Removing the full text index did not make a difference
Changing the data type from nvarchar(max) to nvarchar(3000) did not make a difference
adding a where filter of column != '' worked

Not sure why this happened and only in SQL 2008 but not in 2005 but if you are seeing the same issue, I hope this article helps.

LINQ to SQL dynamically set order by

Often I find the need to dynamically specify the order by for a LINQ to SQL query.  I came across a very nice example of this here

I needed to use this technique with a CSLA class, so I needed to call it in a sligthly different manner than the way explained in the article.  I was grouping information and needed to then dynamically set the order by and finally place the results into a CSLA read only list.

I accomplished this as follows:

  1. First I specified my LINQ query and selected the results into an annonymous type and placed into a variable (var data = ...)
  2. Next, called my OrderBy extension method on the LINQ query created in #1

    var ordered = data.OrderBy(criteria.OrderByProperty, criteria.OrderByDesc);

    The criteria object is the typical pattern used in CSLA to pass data to your data access methods such as fetch.
  3. Finally, I selected the data elements into my CSLA list item, and add to the parent list object

    var selected = ordered.Select(a => MyCslaListItem.GetMyCslaListItem(a.Id, a.Name, a.Email, ...));

I understand I could do this in fewer steps, but am leaving as it to explicitly outline the approach taken.



Generating a valid RSS feed using SyndicationFeed and Rss20FeedFormatter

If you are using the .NET Rss20FeedFormatter and SyndicationFeed classes to generate an RSS feed, you may run into an issue of needing to include a link attribute to the channel element.  If you validate the default RSS generated the validation will fail since the channel element does not contain a link attribute.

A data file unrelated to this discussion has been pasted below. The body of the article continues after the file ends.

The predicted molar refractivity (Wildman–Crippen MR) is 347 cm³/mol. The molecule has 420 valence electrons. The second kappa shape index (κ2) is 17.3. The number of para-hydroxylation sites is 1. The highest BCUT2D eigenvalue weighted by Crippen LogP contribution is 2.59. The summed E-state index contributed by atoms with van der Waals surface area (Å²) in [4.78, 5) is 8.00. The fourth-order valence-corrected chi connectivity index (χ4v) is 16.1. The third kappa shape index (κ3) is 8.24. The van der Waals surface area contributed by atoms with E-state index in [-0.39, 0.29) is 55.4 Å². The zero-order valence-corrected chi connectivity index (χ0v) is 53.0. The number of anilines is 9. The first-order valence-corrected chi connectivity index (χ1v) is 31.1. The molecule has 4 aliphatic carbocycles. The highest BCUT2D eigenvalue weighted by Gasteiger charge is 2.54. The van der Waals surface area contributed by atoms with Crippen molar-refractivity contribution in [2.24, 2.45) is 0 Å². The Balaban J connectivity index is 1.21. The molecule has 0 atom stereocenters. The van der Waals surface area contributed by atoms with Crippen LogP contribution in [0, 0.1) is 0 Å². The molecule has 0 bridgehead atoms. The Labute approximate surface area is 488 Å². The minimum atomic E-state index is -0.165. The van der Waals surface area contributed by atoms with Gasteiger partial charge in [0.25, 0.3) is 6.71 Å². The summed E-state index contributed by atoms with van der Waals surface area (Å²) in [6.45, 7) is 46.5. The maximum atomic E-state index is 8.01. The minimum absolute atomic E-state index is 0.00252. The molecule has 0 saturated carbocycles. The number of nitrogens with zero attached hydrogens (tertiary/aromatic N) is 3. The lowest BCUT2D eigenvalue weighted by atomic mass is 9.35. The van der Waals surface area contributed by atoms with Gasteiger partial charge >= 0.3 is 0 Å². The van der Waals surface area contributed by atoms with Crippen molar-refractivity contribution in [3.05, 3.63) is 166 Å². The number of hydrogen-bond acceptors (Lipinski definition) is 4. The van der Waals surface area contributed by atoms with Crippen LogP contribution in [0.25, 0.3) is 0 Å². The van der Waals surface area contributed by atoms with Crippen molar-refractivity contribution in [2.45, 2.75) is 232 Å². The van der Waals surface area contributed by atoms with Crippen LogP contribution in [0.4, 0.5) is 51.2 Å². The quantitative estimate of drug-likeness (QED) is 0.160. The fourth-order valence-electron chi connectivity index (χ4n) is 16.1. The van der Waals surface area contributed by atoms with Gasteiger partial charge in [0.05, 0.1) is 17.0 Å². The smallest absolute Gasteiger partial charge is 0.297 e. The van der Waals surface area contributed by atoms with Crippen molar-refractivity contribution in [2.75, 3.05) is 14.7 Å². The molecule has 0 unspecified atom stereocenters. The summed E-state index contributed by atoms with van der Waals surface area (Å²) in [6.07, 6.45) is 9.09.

You can test this by going to and entering your feed Url.  If you recieve the error

Missing channel element: link

you can modify your code as follows:


SyndicationFeed syndicationFeed = new SyndicationFeed(synicationItems);
syndicationFeed.AttributeExtensions.Add(new XmlQualifiedName("link"), "");


This will produce a valid RSS feed with a channel that contains a link attribute.

ASP.NET MVC strongly typed view error Could not load type

I have been doing some work on a webforms website that has been "upgraded" to also include the mvc bits.  One issue I ran into was an error when trying to create a strongly typed view.  I was receiving the below exception:

Parser Error Message: Could not load type 'System.Web.Mvc.ViewPage<MyViewModel>'.

I also was not getting intellisense in my View page when trying to access the Model property.

It sounds like this relates to dll references, and I found the solution at the below link.  

What I did to resolve was to create a new MVC project and then copy the web.config from the Views directory to my older webforms website.  That did the trick...